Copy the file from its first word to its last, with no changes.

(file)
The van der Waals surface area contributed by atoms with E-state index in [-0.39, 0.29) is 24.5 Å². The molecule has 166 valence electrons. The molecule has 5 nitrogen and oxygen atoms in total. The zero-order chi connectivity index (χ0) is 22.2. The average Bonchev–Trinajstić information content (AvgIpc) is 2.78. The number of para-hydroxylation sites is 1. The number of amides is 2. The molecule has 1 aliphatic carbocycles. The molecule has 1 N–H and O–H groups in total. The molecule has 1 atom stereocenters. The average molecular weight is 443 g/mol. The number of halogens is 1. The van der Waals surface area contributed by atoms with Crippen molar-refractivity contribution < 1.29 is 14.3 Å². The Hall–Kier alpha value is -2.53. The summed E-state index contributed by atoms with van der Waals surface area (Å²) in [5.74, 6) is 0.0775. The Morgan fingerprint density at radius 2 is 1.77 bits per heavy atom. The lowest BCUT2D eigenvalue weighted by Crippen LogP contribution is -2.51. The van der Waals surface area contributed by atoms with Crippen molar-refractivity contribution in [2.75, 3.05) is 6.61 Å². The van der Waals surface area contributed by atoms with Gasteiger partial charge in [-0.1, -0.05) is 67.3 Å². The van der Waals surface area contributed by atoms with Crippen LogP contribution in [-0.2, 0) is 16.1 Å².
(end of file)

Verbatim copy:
The van der Waals surface area contributed by atoms with E-state index in [-0.39, 0.29) is 24.5 Å². The molecule has 166 valence electrons. The molecule has 5 nitrogen and oxygen atoms in total. The zero-order chi connectivity index (χ0) is 22.2. The average Bonchev–Trinajstić information content (AvgIpc) is 2.78. The number of para-hydroxylation sites is 1. The number of amides is 2. The molecule has 1 aliphatic carbocycles. The molecule has 1 N–H and O–H groups in total. The molecule has 1 atom stereocenters. The average molecular weight is 443 g/mol. The number of halogens is 1. The van der Waals surface area contributed by atoms with Crippen molar-refractivity contribution < 1.29 is 14.3 Å². The Hall–Kier alpha value is -2.53. The summed E-state index contributed by atoms with van der Waals surface area (Å²) in [5.74, 6) is 0.0775. The Morgan fingerprint density at radius 2 is 1.77 bits per heavy atom. The lowest BCUT2D eigenvalue weighted by Crippen LogP contribution is -2.51. The van der Waals surface area contributed by atoms with Crippen molar-refractivity contribution in [2.75, 3.05) is 6.61 Å². The van der Waals surface area contributed by atoms with Gasteiger partial charge in [-0.1, -0.05) is 67.3 Å². The van der Waals surface area contributed by atoms with Crippen LogP contribution in [-0.2, 0) is 16.1 Å².